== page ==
Visiting the Birmingham Museum of Art

Now that the fabulous exhibition The Look of Love has closed in at the Birmingham Museum of Art in the largest city in Alabama, I want to encourage a visit to see the permanent collections. You will find many fascinating objects and stories. The website is here.

Because I found the exhibition of Lover’s Eyes so exciting, I admit I skipped some of the Museum’s excellent collections of Asisan, African, Native American, and pre-Colombian art — which is really a shame.  However, I lingered in the American and British galleries as long as I could.

In the American galleries, you will find outstanding works from many familiar artists and movements.  One of my favorite groups is the Hudson River School, usually sweeping and dramatic views of the American landscape. 

Looking Down the Yosemite Valley, California, 1865
 Alfred Bierstadt, German-American, 1830-1902

Portraits are always popular, especially those of heroes — and beautiful women.

Portrait of Oliver Hazard Perry, Hero of Lake Erie
by Jane Stuart (1812-1888)

Jane Stuart was the daughter of that renowned painter of early Americans such as George Washington, Gilbert Stuart (1755-1828).  Jane assisted her father in his work and after his death carried on his portraiture and promoted his legacy.

In the Galleries
John Singer Sargent was well known in Europe and the U.S. for his outstanding portraiture, continuing the magnificent tradition of Lawrence, Gainsborough and Van Dyke.  Lush colors, rich fabrics, flattering facial and body characteristics, and an overall impression of aristocracy were a few of the characteristics these artists shared.

Lady Helen Vincent, Viscountess d’Abernon
John Singer Sargent, American, 1856-1925

I notice that many museums have trouble deciding whether to put the work of Thomas Sully and Benjamin West in the British or American galleries.  It seems to depend upon which side of the Atlantic the institution rests.

Thomas Sully, American, born England (1783-1872)
Prison Scene from James Fenimore Cooper’s The Pilot 1841

“Cecilia Howard and Katherine Plowden arousing the prisoner Edward Griffiths from his slumber.” 

Erasistratus the Physician Discovers the Love of Antiochus for Stratonica, 1772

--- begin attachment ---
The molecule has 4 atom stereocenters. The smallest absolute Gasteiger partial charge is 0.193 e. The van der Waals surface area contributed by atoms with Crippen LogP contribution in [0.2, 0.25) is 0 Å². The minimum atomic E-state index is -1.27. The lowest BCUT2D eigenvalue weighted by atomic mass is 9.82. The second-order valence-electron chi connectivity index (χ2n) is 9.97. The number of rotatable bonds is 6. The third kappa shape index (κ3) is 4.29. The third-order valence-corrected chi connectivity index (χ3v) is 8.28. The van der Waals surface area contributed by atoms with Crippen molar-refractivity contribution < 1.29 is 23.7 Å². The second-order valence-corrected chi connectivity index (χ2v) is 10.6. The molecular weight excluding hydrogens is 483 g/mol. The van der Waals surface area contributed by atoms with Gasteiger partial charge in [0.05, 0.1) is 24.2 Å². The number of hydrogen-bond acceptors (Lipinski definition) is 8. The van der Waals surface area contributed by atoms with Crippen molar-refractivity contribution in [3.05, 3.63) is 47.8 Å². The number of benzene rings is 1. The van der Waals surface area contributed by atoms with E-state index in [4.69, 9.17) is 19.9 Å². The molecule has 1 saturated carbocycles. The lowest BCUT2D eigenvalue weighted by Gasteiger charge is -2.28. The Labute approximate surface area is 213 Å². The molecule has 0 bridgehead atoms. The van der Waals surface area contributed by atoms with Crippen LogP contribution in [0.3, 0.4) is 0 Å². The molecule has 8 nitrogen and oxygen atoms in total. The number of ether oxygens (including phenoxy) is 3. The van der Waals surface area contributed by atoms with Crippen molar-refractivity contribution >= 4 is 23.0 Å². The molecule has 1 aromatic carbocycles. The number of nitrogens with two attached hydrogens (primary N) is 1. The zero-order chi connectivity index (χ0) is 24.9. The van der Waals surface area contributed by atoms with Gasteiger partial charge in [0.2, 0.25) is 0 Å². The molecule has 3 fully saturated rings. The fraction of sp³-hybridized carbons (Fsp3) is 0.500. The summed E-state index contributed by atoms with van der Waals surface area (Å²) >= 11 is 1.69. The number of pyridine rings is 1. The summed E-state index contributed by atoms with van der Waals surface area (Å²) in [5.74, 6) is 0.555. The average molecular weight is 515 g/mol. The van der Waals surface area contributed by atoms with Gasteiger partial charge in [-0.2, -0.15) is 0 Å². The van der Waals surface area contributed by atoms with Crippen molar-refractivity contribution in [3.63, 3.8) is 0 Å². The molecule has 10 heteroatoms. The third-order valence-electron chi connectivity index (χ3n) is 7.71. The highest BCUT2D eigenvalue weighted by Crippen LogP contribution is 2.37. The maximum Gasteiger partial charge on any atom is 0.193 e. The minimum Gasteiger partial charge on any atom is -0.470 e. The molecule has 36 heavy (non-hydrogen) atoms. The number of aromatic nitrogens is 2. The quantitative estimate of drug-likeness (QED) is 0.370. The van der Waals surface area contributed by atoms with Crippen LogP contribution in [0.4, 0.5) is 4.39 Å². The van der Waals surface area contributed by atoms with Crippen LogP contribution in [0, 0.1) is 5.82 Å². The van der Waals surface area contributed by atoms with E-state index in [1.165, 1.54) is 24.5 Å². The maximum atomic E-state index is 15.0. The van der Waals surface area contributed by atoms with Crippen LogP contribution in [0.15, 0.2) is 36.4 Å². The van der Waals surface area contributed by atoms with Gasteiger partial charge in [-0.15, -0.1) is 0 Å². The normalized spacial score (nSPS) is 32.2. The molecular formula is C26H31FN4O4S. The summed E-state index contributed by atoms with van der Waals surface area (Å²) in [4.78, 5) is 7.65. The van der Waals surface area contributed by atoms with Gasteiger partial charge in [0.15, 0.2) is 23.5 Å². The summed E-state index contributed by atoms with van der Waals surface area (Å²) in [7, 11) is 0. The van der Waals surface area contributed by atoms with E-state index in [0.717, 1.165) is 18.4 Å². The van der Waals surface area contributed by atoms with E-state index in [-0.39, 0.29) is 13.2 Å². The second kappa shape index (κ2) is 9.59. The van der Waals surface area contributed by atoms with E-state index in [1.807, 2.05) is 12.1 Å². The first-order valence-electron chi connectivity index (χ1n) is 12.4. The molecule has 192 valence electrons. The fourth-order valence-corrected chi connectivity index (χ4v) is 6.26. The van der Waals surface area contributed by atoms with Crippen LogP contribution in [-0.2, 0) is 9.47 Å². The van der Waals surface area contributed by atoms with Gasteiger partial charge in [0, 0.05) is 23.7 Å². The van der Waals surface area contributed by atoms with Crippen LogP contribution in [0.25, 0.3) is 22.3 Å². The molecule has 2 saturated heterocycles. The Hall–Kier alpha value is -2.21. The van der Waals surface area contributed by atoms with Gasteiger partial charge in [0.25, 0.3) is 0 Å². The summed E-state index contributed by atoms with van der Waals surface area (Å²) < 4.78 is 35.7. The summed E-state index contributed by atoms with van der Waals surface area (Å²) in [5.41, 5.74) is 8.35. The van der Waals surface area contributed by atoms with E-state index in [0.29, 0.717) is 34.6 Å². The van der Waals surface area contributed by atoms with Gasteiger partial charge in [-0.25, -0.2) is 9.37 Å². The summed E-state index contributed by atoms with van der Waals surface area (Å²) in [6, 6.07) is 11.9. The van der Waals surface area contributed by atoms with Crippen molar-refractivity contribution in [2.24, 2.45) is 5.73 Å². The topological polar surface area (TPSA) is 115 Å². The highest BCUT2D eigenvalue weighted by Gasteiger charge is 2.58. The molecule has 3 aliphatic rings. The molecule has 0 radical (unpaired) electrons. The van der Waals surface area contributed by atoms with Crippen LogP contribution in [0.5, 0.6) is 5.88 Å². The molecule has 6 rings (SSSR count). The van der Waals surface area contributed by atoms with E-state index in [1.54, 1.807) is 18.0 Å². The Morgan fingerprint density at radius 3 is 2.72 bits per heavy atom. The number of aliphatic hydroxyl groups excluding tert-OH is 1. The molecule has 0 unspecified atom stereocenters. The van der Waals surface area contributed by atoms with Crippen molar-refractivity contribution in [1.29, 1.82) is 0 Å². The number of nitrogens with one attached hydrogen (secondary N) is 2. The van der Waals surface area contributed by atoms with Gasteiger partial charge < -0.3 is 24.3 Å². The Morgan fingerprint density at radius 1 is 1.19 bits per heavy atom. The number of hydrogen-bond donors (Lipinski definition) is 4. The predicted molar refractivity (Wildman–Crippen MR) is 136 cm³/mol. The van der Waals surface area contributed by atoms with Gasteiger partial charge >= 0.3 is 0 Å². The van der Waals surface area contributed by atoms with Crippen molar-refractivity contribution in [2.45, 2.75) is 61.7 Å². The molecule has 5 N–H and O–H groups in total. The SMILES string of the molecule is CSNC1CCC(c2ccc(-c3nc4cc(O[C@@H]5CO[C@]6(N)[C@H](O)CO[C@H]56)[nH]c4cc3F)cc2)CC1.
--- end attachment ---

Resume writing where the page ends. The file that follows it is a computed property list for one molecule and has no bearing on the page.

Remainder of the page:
Benjamin West, b. U.S., d. Great Britain 1738-1820

Benjamin West was born in Pennsylvania and early in life showed artistic promise. He moved to London in 1863 and within a few years was named historical painter to George III. West served as second president of the Royal Academy of Art. The painting above is typical of the very popular style of large historical paintings in the third quarter of the 18th century.  There are many fine portraits it he British Gallery by an array of excellent 18th and early 19th century artists.

Unknown Sitter, by Sir Thomas Lawrence, British (1769-1830)
ca. 1800
Wilson Gale-Braddyll (1756-1818) 1776
by George Romney, English 1734-1802
Captain Arthur Blake 1769
Sir Joshua Reynolds, English (1723-1792)
1st President of the Royal Academy of Art
E. Finley, Esq.
Sir Henry Raeburn, Scottish 1756-1823
Mrs. William Monck 1760-65
Thomas Gainsborough, English 1727-1788

The Birmingham Museum of Art has wonderful collections of Decorative Arts, below a scene in the British Gallery.

The chair, ca. 1775, originated in the workshop of Thomas Chippendale (1718-1779), mahogany, with modern upholstery.

Sewing Box on Stand, 1790, attributed to Matthew Boulton, English (1728-1809)
Rosewood with stoneware (jasperware), silver and cut steel

Below:   Wedgwood,   Britannia Triumphant, jasper; holding a portrait medallion of George III. Thought to have been made to commemorate the victory of British Naval forces over the French in 1798.


The figure itself, attributed to John Flaxman Jr., English, 175501826
The collection of Wedgwood is stupendous, totalling almost 10,000 pieces from 1759 to the mid-20th century. Below of wall of medallions, mostly Jasper.

Below, a selection of vases from various Wedgwood periods.

Wedgwood, designed by Halsey Ricardo, England 1854-1928
Originally made for Buckminster Park, Leicestershire
house demolished 1952

Obviously, I could go on for ages telling you about the glories of the museum.  But I will leave that to you, as you investigate their very fine website.  I close with a final piece, a charming cherub head that caught my eye.

Scent Bottle, ca. 1750
soft paste porcelain with gold mount
from the Chelsea Porcelain Manufactory
Chelsea, England

2 thoughts on “Visiting the Birmingham Museum of Art”

  1. It really is a wonderful museum! The better-known of the English 18th-19th century painters (Reynolds, Gainsborough, Lawrence) are well represented by excellent examples of their portrait work. But, Jane Stuart! Never knew that Gilbert Stuart had a painter daughter. This is often the case, though, that a female painter is the daughter of an artist. (It's unusual wen the female artist come out of nowhere, with no artists in the family.) Anne Mee, like Jane Stuart, carried on her father's work with her miniature portraits.

    But I digress…This is a wonderful museum, well worth visiting! And now the Look of Love goes to Athens, to the Georgia Museum of Art on that university campus.

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